Directors representing the 71 tea factories managed by the Kenya Tea Development Agency (KTDA) are gearing up for a crucial series of meetings this September to focus on the review and approval of their respective factories’ annual financial accounts for the year 2022/2023. The timing of these deliberations is pivotal, as they precede the eagerly awaited declaration of the second and final payment to farmers scheduled for October 2023.
KTDA announced that the directors’ primary agenda will revolve around assessing the performance of their individual factories during the financial year that concluded in June 2023. It is only after this comprehensive evaluation that the directors will unveil the second payment rates pertinent to their specific factories.
The backdrop against which these discussions are taking place has been marked by twin challenges for the tea industry in Kenya. First, a severe drought has plagued the tea-producing regions, significantly affecting farm output. Secondly, the global tea market has posed a formidable challenge due to the limited access to the US dollar by key tea-buying markets. In his statement to stakeholders, the KTDA Managing Director gave assurances that the organization remains unwavering in its commitment to ensure that farmers receive just compensation for their unwavering dedication and hard work.
This announcement harks back to the January disbursement by KTDA, which saw a total of Ksh.5.5 billion distributed. This sum encompassed Ksh.2.8 billion as payment for December’s green leaf deliveries and an additional Ksh.2.7 billion disbursed as mini-bonuses. These mini-bonuses were allocated to factories whose directors had passed resolutions to implement them. During this disbursement, farmers received bonuses ranging from Ksh.5 to Ksh.10 per kilogram of green leaf delivered to their respective factories for the six months leading up to December the previous year.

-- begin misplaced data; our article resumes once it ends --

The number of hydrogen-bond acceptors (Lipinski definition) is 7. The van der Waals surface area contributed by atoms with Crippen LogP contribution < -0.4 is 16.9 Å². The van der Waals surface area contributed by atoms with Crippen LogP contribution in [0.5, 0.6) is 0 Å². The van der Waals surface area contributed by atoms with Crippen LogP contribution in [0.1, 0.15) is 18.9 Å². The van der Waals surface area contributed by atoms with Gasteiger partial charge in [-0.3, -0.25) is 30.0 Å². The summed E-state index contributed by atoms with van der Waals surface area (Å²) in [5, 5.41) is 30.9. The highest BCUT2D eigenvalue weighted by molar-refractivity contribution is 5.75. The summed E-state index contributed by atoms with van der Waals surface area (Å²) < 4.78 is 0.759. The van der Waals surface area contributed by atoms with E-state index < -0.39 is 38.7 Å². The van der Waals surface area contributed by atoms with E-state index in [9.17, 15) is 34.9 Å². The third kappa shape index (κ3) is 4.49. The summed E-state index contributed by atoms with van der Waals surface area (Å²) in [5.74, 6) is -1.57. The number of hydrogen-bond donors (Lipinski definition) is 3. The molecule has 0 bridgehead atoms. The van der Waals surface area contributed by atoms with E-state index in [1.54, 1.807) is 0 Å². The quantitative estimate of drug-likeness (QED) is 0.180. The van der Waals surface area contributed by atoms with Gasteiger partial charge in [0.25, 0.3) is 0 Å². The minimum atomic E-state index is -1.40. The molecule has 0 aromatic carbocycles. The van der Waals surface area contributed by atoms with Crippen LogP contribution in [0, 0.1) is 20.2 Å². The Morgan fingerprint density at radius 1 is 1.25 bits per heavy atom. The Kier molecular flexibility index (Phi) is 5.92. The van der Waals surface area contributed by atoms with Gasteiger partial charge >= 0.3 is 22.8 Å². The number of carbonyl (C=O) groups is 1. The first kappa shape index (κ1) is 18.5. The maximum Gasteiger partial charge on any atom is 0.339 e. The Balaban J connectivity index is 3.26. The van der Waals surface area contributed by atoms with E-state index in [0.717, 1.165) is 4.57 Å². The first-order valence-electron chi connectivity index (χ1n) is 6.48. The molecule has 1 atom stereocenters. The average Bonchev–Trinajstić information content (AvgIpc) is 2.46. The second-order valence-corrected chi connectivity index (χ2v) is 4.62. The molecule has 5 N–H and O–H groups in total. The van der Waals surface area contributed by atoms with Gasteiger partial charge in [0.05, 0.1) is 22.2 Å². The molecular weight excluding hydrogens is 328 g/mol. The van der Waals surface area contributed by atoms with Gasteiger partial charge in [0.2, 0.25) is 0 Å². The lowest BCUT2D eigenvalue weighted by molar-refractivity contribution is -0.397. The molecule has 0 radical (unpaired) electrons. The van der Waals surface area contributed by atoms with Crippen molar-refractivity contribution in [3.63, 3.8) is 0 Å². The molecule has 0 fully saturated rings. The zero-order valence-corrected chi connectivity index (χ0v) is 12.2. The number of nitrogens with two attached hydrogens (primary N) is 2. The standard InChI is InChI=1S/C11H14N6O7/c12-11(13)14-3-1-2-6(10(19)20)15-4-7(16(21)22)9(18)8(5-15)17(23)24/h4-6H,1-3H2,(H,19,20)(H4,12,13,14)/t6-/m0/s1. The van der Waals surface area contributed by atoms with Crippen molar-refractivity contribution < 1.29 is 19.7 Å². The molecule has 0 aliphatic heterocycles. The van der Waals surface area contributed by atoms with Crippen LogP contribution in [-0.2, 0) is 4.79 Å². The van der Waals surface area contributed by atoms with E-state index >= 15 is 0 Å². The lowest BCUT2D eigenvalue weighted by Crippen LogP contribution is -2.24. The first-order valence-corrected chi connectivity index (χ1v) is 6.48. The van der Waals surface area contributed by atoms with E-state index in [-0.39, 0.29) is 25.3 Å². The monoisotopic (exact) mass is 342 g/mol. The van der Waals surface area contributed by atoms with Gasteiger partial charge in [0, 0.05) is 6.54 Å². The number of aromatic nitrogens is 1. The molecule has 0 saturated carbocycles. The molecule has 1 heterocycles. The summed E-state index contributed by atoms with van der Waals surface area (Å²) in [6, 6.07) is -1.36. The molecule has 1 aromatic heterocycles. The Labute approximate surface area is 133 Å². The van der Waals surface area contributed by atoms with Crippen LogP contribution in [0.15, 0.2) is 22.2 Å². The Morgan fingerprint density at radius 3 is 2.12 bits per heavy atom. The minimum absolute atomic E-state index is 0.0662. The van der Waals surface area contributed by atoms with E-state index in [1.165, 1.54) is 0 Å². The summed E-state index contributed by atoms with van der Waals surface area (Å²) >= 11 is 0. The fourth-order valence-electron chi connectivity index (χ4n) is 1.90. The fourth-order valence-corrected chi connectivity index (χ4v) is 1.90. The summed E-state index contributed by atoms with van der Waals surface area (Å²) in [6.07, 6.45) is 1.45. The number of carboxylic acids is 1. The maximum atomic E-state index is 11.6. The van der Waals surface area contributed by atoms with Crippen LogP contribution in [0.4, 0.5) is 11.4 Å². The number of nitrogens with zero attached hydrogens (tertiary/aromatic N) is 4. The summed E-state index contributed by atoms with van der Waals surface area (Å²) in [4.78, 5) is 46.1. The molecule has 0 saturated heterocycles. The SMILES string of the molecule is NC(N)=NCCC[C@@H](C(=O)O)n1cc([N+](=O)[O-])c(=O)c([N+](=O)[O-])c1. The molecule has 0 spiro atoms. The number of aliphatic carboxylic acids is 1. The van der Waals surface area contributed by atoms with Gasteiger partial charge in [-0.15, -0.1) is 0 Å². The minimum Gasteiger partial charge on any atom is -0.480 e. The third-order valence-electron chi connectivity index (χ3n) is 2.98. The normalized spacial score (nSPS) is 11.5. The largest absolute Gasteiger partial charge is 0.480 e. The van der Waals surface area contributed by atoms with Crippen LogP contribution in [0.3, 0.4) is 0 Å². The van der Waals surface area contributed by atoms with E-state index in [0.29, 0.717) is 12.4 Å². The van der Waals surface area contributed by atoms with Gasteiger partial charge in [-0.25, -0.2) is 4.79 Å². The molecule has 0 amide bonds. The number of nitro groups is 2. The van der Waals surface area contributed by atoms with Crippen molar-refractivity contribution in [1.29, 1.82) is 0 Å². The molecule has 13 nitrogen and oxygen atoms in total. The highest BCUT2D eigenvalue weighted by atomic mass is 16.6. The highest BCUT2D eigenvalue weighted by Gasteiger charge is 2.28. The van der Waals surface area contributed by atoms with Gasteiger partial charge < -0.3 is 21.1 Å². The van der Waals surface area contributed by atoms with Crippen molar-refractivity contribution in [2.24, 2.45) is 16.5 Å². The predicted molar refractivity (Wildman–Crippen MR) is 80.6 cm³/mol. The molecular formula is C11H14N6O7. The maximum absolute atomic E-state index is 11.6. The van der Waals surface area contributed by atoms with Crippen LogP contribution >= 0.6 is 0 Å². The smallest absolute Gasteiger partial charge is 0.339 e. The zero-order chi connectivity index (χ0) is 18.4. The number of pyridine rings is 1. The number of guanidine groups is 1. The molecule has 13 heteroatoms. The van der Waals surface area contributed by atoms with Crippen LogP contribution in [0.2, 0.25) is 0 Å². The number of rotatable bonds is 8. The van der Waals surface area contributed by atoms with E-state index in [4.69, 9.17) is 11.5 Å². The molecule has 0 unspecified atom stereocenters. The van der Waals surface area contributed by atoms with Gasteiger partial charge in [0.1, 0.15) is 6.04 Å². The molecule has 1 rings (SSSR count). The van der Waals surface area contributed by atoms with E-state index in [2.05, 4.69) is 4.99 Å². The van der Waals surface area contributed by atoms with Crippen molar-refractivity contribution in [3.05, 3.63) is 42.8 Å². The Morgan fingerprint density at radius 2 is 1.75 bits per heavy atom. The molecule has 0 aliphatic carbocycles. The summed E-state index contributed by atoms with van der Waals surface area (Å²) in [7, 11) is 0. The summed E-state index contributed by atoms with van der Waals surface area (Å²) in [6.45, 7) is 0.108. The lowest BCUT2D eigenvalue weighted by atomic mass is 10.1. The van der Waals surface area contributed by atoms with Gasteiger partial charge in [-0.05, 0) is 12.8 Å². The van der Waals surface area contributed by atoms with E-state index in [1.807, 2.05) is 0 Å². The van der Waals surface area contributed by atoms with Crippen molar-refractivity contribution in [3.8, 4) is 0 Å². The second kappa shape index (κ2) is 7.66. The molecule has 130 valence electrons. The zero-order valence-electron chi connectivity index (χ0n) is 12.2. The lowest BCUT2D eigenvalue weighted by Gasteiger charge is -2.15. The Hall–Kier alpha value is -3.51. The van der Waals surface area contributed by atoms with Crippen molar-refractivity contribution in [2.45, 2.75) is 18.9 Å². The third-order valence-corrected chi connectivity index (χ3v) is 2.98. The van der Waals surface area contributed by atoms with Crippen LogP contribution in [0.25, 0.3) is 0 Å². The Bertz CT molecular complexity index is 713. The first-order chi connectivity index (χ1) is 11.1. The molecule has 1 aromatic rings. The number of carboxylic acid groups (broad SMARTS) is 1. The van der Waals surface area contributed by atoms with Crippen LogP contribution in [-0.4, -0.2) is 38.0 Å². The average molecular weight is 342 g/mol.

According to KTDA, it adheres to a two-step payment model, encompassing monthly payments, interim payments (mini-bonuses), and a final payment (bonus) contingent upon the performance of each individual factory. The current meetings to determine bonus payments are being convened at a juncture when preliminary data reveals a marginal decline in both green leaf production and sales prices at the Mombasa tea auction.
Green leaf volumes delivered to factories managed by KTDA dwindled by 8.5 percent in the year concluding in June 2023, plummeting from 1.3 billion kilos to 1.1 billion kilos when compared to the preceding year. This decline is attributed to the enduring drought conditions that have plagued the region, leading to decreased farm output. In addition, the prices fetched at the tea auction experienced a modest decline of three percent. The average price per kilo across all factories stood at $2.7 (Ksh.394) during the 2022/2023 financial year, in contrast to $2.8 (Ksh.409) recorded in the previous year.
These recent developments in Kenya’s tea industry echo the recurring challenges faced by the sector in recent years. The ongoing drought conditions serve as a stark reminder of the vulnerability of tea farming to climatic fluctuations. In the past, we have witnessed similar struggles as farmers grappled with unpredictable weather patterns, resulting in diminished yields and financial strains.
In addition, the international tea market’s dynamics have proven to be a persistent challenge. Limited access to the US dollar by key tea-buying markets has often left Kenyan tea exports vulnerable to currency fluctuations and market uncertainties. The need for diversification and risk mitigation strategies in tea trading has been a recurring theme in discussions surrounding the industry’s future.